Spending Time with God

January 3rd, 2012 | Posted in Blog | No Comments
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Disciplining yourself to spend time with God can be a daunting task. Here are a few tips and suggestions to help you on your way.

 

  1. Set a specific time—ideally the same time every day. I believe there is real wisdom in setting aside the first part of your day for this time of intimacy with God. As I’ve suggested elsewhere, the Scriptures seem to commend the practice of rising early to meet with the Lord.
  2. Choose a specific place—again, ideally the same place every day. Having a place set aside will help you to stay focused in your time.
  3. Start with a small amount of time (ten or fifteen minutes) and slowly work your way up as you become more disciplined. I would even suggest setting a timer if you are just beginning—perhaps five minutes for reading the Word and five minutes for prayer.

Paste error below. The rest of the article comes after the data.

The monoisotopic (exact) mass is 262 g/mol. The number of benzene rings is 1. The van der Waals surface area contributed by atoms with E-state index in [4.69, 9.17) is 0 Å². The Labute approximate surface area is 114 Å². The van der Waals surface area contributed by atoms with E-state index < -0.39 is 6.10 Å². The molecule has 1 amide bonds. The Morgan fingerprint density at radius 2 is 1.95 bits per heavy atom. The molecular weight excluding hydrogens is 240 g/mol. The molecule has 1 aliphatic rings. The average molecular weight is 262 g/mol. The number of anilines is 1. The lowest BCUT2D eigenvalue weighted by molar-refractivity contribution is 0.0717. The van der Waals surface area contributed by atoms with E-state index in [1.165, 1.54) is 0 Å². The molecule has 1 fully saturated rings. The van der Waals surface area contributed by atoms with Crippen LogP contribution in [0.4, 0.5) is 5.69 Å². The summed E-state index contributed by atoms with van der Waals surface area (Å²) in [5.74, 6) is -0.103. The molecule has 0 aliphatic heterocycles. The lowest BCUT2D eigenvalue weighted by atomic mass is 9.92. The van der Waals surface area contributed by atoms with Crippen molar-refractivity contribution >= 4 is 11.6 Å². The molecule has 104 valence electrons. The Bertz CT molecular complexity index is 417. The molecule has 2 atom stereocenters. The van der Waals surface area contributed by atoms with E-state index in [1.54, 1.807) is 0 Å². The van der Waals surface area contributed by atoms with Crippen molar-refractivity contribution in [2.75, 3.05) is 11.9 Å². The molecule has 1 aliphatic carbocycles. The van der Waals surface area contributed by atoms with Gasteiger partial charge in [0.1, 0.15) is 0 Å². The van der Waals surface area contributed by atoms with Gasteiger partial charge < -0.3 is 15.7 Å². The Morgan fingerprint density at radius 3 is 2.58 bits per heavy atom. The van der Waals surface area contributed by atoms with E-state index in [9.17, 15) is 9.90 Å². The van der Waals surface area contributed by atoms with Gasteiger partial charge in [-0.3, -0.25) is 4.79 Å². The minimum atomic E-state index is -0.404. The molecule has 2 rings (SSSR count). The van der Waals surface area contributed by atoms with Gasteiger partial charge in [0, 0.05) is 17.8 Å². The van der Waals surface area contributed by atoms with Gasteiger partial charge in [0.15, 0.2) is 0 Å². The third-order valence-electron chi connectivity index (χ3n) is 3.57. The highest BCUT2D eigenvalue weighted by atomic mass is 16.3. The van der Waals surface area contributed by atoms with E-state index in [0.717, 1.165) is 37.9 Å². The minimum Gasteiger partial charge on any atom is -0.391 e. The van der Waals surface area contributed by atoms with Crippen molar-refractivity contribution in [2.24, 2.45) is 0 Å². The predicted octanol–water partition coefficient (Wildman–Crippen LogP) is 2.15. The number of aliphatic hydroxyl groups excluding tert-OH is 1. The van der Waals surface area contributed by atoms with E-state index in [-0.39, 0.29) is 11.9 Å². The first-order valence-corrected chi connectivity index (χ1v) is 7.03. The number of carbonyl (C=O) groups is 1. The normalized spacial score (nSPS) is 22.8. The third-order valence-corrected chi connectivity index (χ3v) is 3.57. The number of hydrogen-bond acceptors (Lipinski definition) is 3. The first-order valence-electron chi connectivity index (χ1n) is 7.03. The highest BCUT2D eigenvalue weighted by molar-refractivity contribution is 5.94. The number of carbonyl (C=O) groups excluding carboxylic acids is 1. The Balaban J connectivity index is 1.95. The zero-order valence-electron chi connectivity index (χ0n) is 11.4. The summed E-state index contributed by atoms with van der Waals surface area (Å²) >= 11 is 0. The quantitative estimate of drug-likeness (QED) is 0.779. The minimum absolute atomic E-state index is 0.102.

4. Ask God to give you the discipline and persistence you will need.
  5. Keep the purpose—to grow closer to God and in godliness—in your mind always. Just as practicing scales on a piano takes on new significance when you hear the sonata you hope to play someday, so picturing the relationship you hope to have with God will give meaning to these times. This shouldn’t be mere ritual.

 

The two essential components of your time with God are prayer and time in the Word. There are many other fruitful disciplines, of course, such as fasting, solitude and silence, and meditation. But to begin, focus on these two essential disciplines. Here are some suggestions for these two activities.